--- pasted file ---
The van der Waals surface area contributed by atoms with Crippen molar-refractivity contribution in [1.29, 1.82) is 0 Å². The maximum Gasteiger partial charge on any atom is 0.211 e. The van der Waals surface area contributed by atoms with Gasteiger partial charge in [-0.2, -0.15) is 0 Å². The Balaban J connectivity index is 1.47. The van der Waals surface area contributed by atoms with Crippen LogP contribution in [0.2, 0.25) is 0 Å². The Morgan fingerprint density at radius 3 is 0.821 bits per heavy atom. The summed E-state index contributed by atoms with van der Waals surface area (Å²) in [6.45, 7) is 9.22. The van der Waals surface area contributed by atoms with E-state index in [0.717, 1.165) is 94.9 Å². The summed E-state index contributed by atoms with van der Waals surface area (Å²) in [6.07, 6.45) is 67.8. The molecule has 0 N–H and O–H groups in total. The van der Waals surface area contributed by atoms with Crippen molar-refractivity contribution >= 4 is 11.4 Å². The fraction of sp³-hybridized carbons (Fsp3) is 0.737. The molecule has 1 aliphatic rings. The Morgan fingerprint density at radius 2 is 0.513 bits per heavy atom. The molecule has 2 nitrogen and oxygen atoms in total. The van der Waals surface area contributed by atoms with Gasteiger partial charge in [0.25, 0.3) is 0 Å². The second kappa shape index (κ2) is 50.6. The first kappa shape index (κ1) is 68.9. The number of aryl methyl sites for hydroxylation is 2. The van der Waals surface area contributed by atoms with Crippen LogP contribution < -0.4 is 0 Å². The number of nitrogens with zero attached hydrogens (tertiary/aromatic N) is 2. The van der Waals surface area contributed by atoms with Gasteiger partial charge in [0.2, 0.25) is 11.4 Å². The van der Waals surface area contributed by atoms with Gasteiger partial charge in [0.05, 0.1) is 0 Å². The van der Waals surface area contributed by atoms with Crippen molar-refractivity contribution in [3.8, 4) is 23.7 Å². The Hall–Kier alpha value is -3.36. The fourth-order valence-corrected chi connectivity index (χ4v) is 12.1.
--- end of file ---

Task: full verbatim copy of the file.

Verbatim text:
The van der Waals surface area contributed by atoms with Crippen molar-refractivity contribution in [1.29, 1.82) is 0 Å². The maximum Gasteiger partial charge on any atom is 0.211 e. The van der Waals surface area contributed by atoms with Gasteiger partial charge in [-0.2, -0.15) is 0 Å². The Balaban J connectivity index is 1.47. The van der Waals surface area contributed by atoms with Crippen LogP contribution in [0.2, 0.25) is 0 Å². The Morgan fingerprint density at radius 3 is 0.821 bits per heavy atom. The summed E-state index contributed by atoms with van der Waals surface area (Å²) in [6.45, 7) is 9.22. The van der Waals surface area contributed by atoms with E-state index in [0.717, 1.165) is 94.9 Å². The summed E-state index contributed by atoms with van der Waals surface area (Å²) in [6.07, 6.45) is 67.8. The molecule has 0 N–H and O–H groups in total. The van der Waals surface area contributed by atoms with Crippen molar-refractivity contribution >= 4 is 11.4 Å². The fraction of sp³-hybridized carbons (Fsp3) is 0.737. The molecule has 1 aliphatic rings. The Morgan fingerprint density at radius 2 is 0.513 bits per heavy atom. The molecule has 2 nitrogen and oxygen atoms in total. The van der Waals surface area contributed by atoms with Gasteiger partial charge in [0.25, 0.3) is 0 Å². The second kappa shape index (κ2) is 50.6. The first kappa shape index (κ1) is 68.9. The number of aryl methyl sites for hydroxylation is 2. The van der Waals surface area contributed by atoms with Crippen LogP contribution < -0.4 is 0 Å². The number of nitrogens with zero attached hydrogens (tertiary/aromatic N) is 2. The van der Waals surface area contributed by atoms with Gasteiger partial charge in [0.2, 0.25) is 11.4 Å². The van der Waals surface area contributed by atoms with Gasteiger partial charge in [0.05, 0.1) is 0 Å². The van der Waals surface area contributed by atoms with Crippen molar-refractivity contribution in [3.8, 4) is 23.7 Å². The Hall–Kier alpha value is -3.36. The fourth-order valence-corrected chi connectivity index (χ4v) is 12.1.